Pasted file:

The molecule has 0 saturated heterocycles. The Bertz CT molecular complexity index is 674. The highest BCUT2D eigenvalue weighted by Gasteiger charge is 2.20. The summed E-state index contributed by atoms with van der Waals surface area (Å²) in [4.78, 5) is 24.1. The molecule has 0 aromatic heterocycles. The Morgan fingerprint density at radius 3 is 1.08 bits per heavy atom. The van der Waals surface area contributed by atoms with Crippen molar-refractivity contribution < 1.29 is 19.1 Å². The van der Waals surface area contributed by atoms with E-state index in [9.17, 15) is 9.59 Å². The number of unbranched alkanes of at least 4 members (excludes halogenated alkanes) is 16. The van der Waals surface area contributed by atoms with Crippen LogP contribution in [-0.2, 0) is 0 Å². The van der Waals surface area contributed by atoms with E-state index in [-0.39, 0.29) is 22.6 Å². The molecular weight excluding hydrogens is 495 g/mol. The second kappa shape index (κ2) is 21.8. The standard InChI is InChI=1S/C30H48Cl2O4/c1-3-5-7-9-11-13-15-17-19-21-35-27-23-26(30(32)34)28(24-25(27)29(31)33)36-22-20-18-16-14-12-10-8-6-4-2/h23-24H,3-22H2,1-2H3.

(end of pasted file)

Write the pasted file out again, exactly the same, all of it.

The molecule has 0 saturated heterocycles. The Bertz CT molecular complexity index is 674. The highest BCUT2D eigenvalue weighted by Gasteiger charge is 2.20. The summed E-state index contributed by atoms with van der Waals surface area (Å²) in [4.78, 5) is 24.1. The molecule has 0 aromatic heterocycles. The Morgan fingerprint density at radius 3 is 1.08 bits per heavy atom. The van der Waals surface area contributed by atoms with Crippen molar-refractivity contribution < 1.29 is 19.1 Å². The van der Waals surface area contributed by atoms with E-state index in [9.17, 15) is 9.59 Å². The number of unbranched alkanes of at least 4 members (excludes halogenated alkanes) is 16. The van der Waals surface area contributed by atoms with Crippen LogP contribution in [-0.2, 0) is 0 Å². The van der Waals surface area contributed by atoms with E-state index in [-0.39, 0.29) is 22.6 Å². The molecular weight excluding hydrogens is 495 g/mol. The second kappa shape index (κ2) is 21.8. The standard InChI is InChI=1S/C30H48Cl2O4/c1-3-5-7-9-11-13-15-17-19-21-35-27-23-26(30(32)34)28(24-25(27)29(31)33)36-22-20-18-16-14-12-10-8-6-4-2/h23-24H,3-22H2,1-2H3.